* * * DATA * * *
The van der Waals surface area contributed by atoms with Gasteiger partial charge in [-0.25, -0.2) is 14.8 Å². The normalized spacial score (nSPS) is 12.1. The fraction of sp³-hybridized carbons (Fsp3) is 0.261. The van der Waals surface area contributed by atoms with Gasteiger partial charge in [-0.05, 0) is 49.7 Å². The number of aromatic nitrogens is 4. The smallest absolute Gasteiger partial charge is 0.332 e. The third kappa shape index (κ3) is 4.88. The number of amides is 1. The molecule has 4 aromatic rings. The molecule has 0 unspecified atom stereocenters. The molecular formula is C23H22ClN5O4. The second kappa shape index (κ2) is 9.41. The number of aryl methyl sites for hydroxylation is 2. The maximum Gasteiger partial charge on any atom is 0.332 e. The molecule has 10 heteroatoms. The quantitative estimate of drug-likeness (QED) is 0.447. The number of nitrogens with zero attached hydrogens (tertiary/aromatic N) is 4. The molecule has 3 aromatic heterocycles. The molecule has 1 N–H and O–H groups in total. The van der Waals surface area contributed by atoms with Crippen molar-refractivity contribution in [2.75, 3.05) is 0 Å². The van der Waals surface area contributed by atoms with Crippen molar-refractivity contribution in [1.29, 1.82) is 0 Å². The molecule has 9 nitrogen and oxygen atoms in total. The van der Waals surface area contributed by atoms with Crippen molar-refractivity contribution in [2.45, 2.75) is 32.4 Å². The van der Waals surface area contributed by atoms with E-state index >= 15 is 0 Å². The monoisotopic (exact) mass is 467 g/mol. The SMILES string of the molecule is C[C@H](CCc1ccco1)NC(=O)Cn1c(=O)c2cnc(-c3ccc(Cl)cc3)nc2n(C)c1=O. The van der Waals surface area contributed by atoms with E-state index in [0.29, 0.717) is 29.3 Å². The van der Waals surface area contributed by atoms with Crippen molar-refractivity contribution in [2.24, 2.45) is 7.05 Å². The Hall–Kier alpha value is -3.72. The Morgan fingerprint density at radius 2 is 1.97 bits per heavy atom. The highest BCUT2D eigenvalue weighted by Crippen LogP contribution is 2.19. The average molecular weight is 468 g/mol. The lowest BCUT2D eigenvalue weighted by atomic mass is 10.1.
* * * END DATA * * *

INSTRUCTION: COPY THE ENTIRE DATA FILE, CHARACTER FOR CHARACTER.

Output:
The van der Waals surface area contributed by atoms with Gasteiger partial charge in [-0.25, -0.2) is 14.8 Å². The normalized spacial score (nSPS) is 12.1. The fraction of sp³-hybridized carbons (Fsp3) is 0.261. The van der Waals surface area contributed by atoms with Gasteiger partial charge in [-0.05, 0) is 49.7 Å². The number of aromatic nitrogens is 4. The smallest absolute Gasteiger partial charge is 0.332 e. The third kappa shape index (κ3) is 4.88. The number of amides is 1. The molecule has 4 aromatic rings. The molecule has 0 unspecified atom stereocenters. The molecular formula is C23H22ClN5O4. The second kappa shape index (κ2) is 9.41. The number of aryl methyl sites for hydroxylation is 2. The maximum Gasteiger partial charge on any atom is 0.332 e. The molecule has 10 heteroatoms. The quantitative estimate of drug-likeness (QED) is 0.447. The number of nitrogens with zero attached hydrogens (tertiary/aromatic N) is 4. The molecule has 3 aromatic heterocycles. The molecule has 1 N–H and O–H groups in total. The van der Waals surface area contributed by atoms with Crippen molar-refractivity contribution in [2.75, 3.05) is 0 Å². The van der Waals surface area contributed by atoms with Crippen molar-refractivity contribution in [1.29, 1.82) is 0 Å². The molecule has 9 nitrogen and oxygen atoms in total. The van der Waals surface area contributed by atoms with Crippen molar-refractivity contribution in [2.45, 2.75) is 32.4 Å². The van der Waals surface area contributed by atoms with E-state index >= 15 is 0 Å². The monoisotopic (exact) mass is 467 g/mol. The SMILES string of the molecule is C[C@H](CCc1ccco1)NC(=O)Cn1c(=O)c2cnc(-c3ccc(Cl)cc3)nc2n(C)c1=O. The van der Waals surface area contributed by atoms with E-state index in [0.29, 0.717) is 29.3 Å². The van der Waals surface area contributed by atoms with Crippen molar-refractivity contribution in [2.24, 2.45) is 7.05 Å². The Hall–Kier alpha value is -3.72. The Morgan fingerprint density at radius 2 is 1.97 bits per heavy atom. The highest BCUT2D eigenvalue weighted by Crippen LogP contribution is 2.19. The average molecular weight is 468 g/mol. The lowest BCUT2D eigenvalue weighted by atomic mass is 10.1.